The British Airways Breach: How Magecart Claimed 380,000 Victims

December 6, 2018 4:55 pm

On September 6th, British Airways announced it had suffered a breach resulting in the theft of customer data. In interviews with the BBC, the company noted that around 380,000 customers could have been affected and that the stolen information included personal and payment information but not passport information.

On its website, British Airways placed an article explaining details of the incident that answered as many questions as possible for customers. The technical details were sparse but included the following pieces of information:

The report also stated very clearly that information was stolen from the British Airways website and mobile app but did not mention breaches of anything else, namely databases or servers—anything indicating the breach affected more than the payment information entered into the website. Because these reports only cover customer data stolen directly from payment forms, we immediately suspected one group: Magecart.

The same type of attack happened recently when Ticketmaster UK reported a breach, after which RiskIQ found the entire trail of the incident. Because we crawl the internet and capture the details of each page, our team was able to expand the timeline and discover more affected websites beyond what was publicly reported. In this blog, we’ll investigate what happened during the breach of British Airways customer data made public on September 6, which spanned a total of 15 days according to public reporting.

Magecart: A Familiar Adversary

Since 2016, RiskIQ has reported on the use of web-based card skimmers operated by the threat group Magecart. Traditionally, criminals use devices known as card skimmers—devices hidden within credit card readers on ATMs, fuel pumps, and other machines people pay for with credit cards every day—to steal credit card data for the criminal to later collect and either use themselves or sell to other parties. Magecart uses a digital variety of these devices.

Magecart injects scripts designed to steal sensitive data that consumers enter into online payment forms on e-commerce websites directly or through compromised third-party suppliers used by these sites. Recently, Magecart operatives placed one of these digital skimmers on Ticketmaster websites through the compromise of a third-party functionality resulting in a high-profile breach of Ticketmaster customer data. Based on recent evidence, Magecart has now set their sights on British Airways, the largest airline in the UK.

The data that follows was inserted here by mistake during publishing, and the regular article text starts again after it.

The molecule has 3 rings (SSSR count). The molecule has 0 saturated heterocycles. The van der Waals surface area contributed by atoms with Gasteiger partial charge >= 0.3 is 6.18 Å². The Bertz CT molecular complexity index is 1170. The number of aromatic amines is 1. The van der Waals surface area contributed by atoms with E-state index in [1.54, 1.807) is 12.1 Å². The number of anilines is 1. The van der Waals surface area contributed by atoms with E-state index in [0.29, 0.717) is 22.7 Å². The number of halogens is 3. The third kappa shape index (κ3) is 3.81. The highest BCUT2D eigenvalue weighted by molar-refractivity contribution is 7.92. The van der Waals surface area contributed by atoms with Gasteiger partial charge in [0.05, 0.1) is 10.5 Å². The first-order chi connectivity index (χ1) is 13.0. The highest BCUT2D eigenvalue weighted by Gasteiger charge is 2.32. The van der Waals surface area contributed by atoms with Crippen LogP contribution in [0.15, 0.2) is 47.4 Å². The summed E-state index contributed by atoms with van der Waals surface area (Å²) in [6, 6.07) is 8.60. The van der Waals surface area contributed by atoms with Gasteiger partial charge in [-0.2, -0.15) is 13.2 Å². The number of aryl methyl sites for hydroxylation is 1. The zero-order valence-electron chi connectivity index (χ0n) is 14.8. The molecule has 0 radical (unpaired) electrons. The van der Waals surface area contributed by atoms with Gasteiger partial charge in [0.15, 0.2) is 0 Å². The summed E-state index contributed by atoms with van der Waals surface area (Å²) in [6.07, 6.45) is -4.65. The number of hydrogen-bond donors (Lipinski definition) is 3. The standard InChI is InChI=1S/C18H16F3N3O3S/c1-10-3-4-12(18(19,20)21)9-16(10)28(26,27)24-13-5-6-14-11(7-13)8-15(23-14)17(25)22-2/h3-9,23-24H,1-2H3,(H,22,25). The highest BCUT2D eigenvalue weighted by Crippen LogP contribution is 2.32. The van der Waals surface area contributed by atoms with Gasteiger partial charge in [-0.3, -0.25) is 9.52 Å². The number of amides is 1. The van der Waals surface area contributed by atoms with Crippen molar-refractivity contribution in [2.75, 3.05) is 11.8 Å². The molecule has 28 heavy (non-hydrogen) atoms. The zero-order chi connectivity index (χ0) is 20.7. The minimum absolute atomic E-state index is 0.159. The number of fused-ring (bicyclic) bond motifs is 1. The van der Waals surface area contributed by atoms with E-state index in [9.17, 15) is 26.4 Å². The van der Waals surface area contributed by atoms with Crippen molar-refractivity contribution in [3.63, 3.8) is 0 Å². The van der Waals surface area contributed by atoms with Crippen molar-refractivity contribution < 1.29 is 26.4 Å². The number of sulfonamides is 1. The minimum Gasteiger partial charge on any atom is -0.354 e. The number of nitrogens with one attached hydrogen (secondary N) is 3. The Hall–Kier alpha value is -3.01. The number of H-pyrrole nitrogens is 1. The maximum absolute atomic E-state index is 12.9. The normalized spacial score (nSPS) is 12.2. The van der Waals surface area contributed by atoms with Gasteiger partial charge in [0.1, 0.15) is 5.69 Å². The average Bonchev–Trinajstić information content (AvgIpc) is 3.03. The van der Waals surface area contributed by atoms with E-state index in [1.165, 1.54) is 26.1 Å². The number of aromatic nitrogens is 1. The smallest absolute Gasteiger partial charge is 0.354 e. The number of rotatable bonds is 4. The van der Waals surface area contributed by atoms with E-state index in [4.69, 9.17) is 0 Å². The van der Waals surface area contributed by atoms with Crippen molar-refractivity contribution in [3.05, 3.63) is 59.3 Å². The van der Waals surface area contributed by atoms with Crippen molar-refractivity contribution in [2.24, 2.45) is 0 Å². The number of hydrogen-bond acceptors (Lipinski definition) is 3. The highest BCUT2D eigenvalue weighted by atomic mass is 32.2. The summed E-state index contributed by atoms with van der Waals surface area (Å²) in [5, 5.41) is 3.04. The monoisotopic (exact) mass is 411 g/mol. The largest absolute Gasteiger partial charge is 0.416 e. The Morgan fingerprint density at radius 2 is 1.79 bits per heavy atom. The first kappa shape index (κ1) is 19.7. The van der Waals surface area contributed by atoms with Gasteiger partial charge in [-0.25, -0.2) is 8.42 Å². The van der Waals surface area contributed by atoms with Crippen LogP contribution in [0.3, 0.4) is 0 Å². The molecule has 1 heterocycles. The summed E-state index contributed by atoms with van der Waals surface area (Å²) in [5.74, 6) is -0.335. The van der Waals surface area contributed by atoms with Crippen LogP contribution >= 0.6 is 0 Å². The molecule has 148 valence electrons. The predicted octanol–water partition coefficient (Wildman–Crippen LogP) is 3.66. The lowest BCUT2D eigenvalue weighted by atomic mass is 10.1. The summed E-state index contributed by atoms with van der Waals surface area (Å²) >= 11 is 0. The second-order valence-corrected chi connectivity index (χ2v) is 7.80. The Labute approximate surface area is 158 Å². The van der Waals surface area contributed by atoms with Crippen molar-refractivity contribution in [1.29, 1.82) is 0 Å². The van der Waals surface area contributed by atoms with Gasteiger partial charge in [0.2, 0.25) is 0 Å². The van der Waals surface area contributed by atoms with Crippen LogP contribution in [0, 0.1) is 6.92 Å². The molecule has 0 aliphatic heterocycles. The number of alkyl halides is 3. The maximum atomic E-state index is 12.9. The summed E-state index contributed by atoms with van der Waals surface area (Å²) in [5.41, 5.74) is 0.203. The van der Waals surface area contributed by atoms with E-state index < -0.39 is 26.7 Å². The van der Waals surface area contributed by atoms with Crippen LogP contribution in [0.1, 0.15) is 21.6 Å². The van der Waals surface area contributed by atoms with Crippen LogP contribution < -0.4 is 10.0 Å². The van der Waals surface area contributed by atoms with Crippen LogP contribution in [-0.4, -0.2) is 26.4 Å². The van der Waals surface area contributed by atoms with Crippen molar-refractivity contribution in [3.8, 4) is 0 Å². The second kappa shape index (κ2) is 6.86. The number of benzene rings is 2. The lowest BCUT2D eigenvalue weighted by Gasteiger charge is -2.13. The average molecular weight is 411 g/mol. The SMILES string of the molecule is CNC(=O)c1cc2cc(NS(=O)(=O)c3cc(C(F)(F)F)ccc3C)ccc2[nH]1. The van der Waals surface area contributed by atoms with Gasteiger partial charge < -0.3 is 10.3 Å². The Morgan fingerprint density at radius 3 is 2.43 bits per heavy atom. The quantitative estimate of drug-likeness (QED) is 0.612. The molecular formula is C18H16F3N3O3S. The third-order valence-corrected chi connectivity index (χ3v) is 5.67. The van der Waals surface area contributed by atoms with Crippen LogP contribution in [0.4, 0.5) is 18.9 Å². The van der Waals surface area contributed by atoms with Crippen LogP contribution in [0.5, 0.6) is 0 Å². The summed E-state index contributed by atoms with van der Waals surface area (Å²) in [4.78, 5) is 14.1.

Finding the Breach of British Airways

Our first step in linking Magecart to the attack on British Airways was simply going through our Magecart detection hits. Seeing instances of Magecart is so common for us that we get at least hourly alerts for websites getting compromised with their skimmer-code. Customer notifications through our products are automated, but our research team searches for any instances outside of these workspaces manually and adds them to our global blacklists. In the case of the British Airways breach, we had no hits in our blacklist incidents or suspects because the Magecart actors customized their skimmer in this case.

One challenge of digging through crawl data manually is the scale of the data RiskIQ collects. We crawl more than two billion pages a day, which accumulates over time. Another is that modern websites tend to run with a lot of functionality built out in JavaScript. Just loading the main British Airways website spins up around 20 different scripts and loading the booking subpage bumps that to 30. While 30 scripts might not sound like much, many of these are minified scripts spanning thousands of lines of script.

For this research, we decided to focus our efforts by identifying individual scripts on the British Airways website and examining their appearance over time—we would verify all the unique scripts on the website and only look at them again if their appearance changed in our crawling. Eventually, we recorded a change in one of the scripts. Opening up the crawl, we saw this script was a modified version of the Modernizr JavaScript library, version 2.6.2 to be precise. The script was loaded from the baggage claim information page on the British Airways website:

Fig-1 Modified script

The noted change was at the bottom of the script, a technique we often see when attackers modify JavaScript files to not break functionality. The small script tag at the bottom immediately raised our suspicions:

Fig-2 The suspicious script tag added by Magecart

We found more evidence in the server headers sent by the British Airways server. The servers send a ‘Last-Modified’ header, which indicates the last time a piece of static content was modified. The clean version of the Modernizr script had a timestamp from December 2012:

Fig-3 Clean version of the compromised script

We can see on the modified, malicious version of Modernizr the timestamp matches closely to the timestamp given by British Airways as the beginning of people getting victimized:

Fig-4 Timestamp of when the skimming began

Here is a cleaned up version of the script, only 22 lines of JavaScript:

Fig-5 Only 22 lines of script victimized 380,000 people

In essence, the script is very simple and very effective. Here is a breakdown of what it does:

On websites, mouseup and touchend, are events for when someone lets go of the mouse after clicking on a button or when someone on a touchscreen (mobile) device lets go of the screen after pushing a button. This means that once a user hits the button to submit their payment on the compromised British Airways site, the information from the payment form is extracted along with their name and sent to the attacker’s server.